By Bob Allen
Missouri’s ban on taxpayer funding for churches does not represent hostility toward religion but rather is a time-tested means of protecting religious liberty and the separation of church and state, claims a new brief filed at the U.S. Supreme Court by the Baptist Joint Committee for Religious Liberty.
Wading into a case involving a Lutheran church in Columbia, Mo., which was denied participation in a state solid-waste program that recycles used tires to create safe surfaces on children’s playgrounds, the Washington-based religious liberty watchdog coalition argued the First Amendment to the U.S. Constitution does not require state governments to fund houses of worship.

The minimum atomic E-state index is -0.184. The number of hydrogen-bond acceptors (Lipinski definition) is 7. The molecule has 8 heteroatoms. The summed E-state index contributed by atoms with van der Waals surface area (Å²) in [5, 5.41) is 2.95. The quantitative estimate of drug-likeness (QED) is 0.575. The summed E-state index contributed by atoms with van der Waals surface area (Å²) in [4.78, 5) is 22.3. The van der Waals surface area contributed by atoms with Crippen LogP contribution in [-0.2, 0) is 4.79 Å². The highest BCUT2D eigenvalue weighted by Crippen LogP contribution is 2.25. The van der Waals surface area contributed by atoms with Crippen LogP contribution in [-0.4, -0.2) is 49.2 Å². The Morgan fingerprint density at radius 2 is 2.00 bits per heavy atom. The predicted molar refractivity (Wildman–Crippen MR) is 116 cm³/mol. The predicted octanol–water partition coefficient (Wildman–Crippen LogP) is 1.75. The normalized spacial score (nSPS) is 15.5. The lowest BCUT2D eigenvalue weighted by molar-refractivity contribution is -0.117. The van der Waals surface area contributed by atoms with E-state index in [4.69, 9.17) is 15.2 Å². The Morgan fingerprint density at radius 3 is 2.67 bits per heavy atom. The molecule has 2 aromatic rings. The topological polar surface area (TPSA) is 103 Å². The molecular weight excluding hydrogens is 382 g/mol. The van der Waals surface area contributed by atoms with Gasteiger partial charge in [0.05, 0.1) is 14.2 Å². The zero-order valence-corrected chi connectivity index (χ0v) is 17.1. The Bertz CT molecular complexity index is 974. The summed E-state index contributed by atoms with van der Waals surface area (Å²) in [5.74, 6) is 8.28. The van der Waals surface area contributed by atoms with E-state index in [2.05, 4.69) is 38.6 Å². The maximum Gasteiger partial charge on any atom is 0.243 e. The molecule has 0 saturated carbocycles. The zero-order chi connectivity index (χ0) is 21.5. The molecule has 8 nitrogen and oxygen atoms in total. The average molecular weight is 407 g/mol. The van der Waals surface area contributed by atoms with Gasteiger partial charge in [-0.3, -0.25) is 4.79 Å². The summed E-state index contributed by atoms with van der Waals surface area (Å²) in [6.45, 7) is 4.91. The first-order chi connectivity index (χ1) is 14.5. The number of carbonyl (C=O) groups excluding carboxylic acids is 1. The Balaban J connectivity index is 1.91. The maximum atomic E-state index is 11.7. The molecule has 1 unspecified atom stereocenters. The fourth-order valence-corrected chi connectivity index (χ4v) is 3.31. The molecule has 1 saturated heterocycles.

BJC attorneys Holly Hollman and Jennifer Hawks reminded justices that the constitutional ban on government establishment of religion comes out of a period of history in which dissenters, including Baptists, specifically opposed taxpayer funding of churches.
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